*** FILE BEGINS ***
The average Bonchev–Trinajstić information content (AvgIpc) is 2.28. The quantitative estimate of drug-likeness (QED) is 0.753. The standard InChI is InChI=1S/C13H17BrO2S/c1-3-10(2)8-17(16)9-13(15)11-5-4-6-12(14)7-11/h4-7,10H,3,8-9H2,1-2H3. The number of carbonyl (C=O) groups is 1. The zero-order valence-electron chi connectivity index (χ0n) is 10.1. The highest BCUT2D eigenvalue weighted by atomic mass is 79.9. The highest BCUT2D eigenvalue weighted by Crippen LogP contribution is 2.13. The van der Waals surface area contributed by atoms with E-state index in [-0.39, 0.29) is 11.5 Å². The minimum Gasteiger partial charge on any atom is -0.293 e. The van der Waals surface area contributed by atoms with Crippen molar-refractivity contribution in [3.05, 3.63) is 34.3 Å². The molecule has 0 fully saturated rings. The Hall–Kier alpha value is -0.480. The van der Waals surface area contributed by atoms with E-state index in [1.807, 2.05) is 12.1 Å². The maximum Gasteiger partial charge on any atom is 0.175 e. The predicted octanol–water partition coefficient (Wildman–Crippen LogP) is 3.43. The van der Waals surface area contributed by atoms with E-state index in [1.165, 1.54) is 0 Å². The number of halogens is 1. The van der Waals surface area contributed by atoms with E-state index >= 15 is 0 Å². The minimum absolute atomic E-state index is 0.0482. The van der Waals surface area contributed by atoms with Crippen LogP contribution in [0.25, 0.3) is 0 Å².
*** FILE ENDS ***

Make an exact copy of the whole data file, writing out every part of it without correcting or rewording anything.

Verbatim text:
The average Bonchev–Trinajstić information content (AvgIpc) is 2.28. The quantitative estimate of drug-likeness (QED) is 0.753. The standard InChI is InChI=1S/C13H17BrO2S/c1-3-10(2)8-17(16)9-13(15)11-5-4-6-12(14)7-11/h4-7,10H,3,8-9H2,1-2H3. The number of carbonyl (C=O) groups is 1. The zero-order valence-electron chi connectivity index (χ0n) is 10.1. The highest BCUT2D eigenvalue weighted by atomic mass is 79.9. The highest BCUT2D eigenvalue weighted by Crippen LogP contribution is 2.13. The van der Waals surface area contributed by atoms with E-state index in [-0.39, 0.29) is 11.5 Å². The minimum Gasteiger partial charge on any atom is -0.293 e. The van der Waals surface area contributed by atoms with Crippen molar-refractivity contribution in [3.05, 3.63) is 34.3 Å². The molecule has 0 fully saturated rings. The Hall–Kier alpha value is -0.480. The van der Waals surface area contributed by atoms with E-state index in [1.807, 2.05) is 12.1 Å². The maximum Gasteiger partial charge on any atom is 0.175 e. The predicted octanol–water partition coefficient (Wildman–Crippen LogP) is 3.43. The van der Waals surface area contributed by atoms with E-state index in [1.165, 1.54) is 0 Å². The number of halogens is 1. The van der Waals surface area contributed by atoms with E-state index >= 15 is 0 Å². The minimum absolute atomic E-state index is 0.0482. The van der Waals surface area contributed by atoms with Crippen LogP contribution in [0.25, 0.3) is 0 Å².